From a Durham blog (Bull City Rising) comes this delightful treat of a well-behaved Duke undergraduate.  It’ll make you laugh; it’ll make you cry.

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reflections on a graduation

I have known many fine Duke affiliated people, and I am thrilled that they have enjoyed and finished up their studies, but to all of the little undergraduates who have been tromping through my town over the past few days, it’s time for you to pack up and go home.  And take all of your family with you.  We’ve had enough of your breaking down the socio-economic dynamics of our city in front of us, and we’ve had enough of your sleeveless sundresses that defy logic and ought to be slipping down.  And we’ve had enough of your wearing beat up running shoes with your suits–what is that all about?

In this spirit, I’d like to offer all of the 22-year old graduates a little graduation advice carefully gleaned from my 12 years of gainful and un-gainful employment.

#1.  People are going to stop caring where you went to school.

#2.  It’s time to stop wearing your pajama pants out in public.

#3.  Living in a dorm room with a bathroom down the hall is infinitely preferable to having to talk with HVAC guys about having to buy a new heating/cooling system.  Stop talking about the cool condo that you just bought when you are out in public.  It can annoy people who are around you.

#4.  Life most definitely becomes better after college, but you will quickly find yourself having previously unimaginable conversations with your friends about things like IRAs and fuel pumps.  Welcome to the other side.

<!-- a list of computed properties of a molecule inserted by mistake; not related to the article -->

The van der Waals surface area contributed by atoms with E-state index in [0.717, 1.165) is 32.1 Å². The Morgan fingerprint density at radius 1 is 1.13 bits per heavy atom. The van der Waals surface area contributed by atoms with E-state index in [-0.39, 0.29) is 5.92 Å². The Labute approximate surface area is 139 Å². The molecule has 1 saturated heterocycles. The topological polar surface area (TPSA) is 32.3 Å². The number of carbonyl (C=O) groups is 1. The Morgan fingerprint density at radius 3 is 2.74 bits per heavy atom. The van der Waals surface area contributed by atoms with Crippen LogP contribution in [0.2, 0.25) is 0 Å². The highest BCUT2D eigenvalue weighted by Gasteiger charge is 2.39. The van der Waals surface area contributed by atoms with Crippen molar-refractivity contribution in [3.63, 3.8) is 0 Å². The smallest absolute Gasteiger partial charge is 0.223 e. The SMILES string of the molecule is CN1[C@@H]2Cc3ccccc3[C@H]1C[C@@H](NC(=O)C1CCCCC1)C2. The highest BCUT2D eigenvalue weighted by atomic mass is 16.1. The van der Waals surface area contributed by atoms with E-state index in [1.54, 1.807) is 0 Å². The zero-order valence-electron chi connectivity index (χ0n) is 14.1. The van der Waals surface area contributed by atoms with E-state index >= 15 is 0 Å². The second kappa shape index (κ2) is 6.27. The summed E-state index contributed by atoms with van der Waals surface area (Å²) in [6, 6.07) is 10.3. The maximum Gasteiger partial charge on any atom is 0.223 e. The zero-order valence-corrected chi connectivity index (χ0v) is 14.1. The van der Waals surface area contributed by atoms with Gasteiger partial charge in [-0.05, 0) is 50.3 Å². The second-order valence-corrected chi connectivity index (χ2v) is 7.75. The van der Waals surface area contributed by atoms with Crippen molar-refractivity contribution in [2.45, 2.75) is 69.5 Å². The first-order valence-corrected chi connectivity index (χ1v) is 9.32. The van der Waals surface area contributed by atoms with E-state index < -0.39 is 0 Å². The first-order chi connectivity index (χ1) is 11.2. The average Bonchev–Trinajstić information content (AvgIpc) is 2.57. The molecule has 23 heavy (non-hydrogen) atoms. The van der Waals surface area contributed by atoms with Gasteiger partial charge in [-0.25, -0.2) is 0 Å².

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tunneling

Duke University is a strong mystery for the kids (largely because of our state school bias and our ability to forget that Duke’s walled off campus is only a mile from our home), but its strongest spell has to be its tunnels.  For the uninitiated, Duke’s East and West Campuses are connected by a lonely little road, and often on our way home on Swift Ave., we will detour down Campus Dr. and through the “tunnels.”

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The kids have always liked this route because it goes by a perpetual construction site, and they like the changing graffiti that the Duke undergrads are busy creating on the overpasses and walls of the tunnels.  Ever since Omi and Opa introduced them to the game of holding up your arms when you go through the tunnels, they are captivated by the power they have to keep the tunnels from collapsing on the roof of the car.  Yesterday, on our way home I asked, “Who wants to go through the tunnels?” and little e. raised up both of her fleece ensconced arms and kept them up despite her brother’s admonitions that we were nowhere near the tunnels yet.   She gets the game.

When we loop up through East Campus to head home on Main Street, the Duke University fun doesn’t end–the kids always have to point out the statue of the man going, “ahhhhh!”  Apparently nothing says relaxation like the statue of Washington Duke, sitting in an armchair and staring off into the distance, breathing in the tobacco smoke wafting through the evening sky.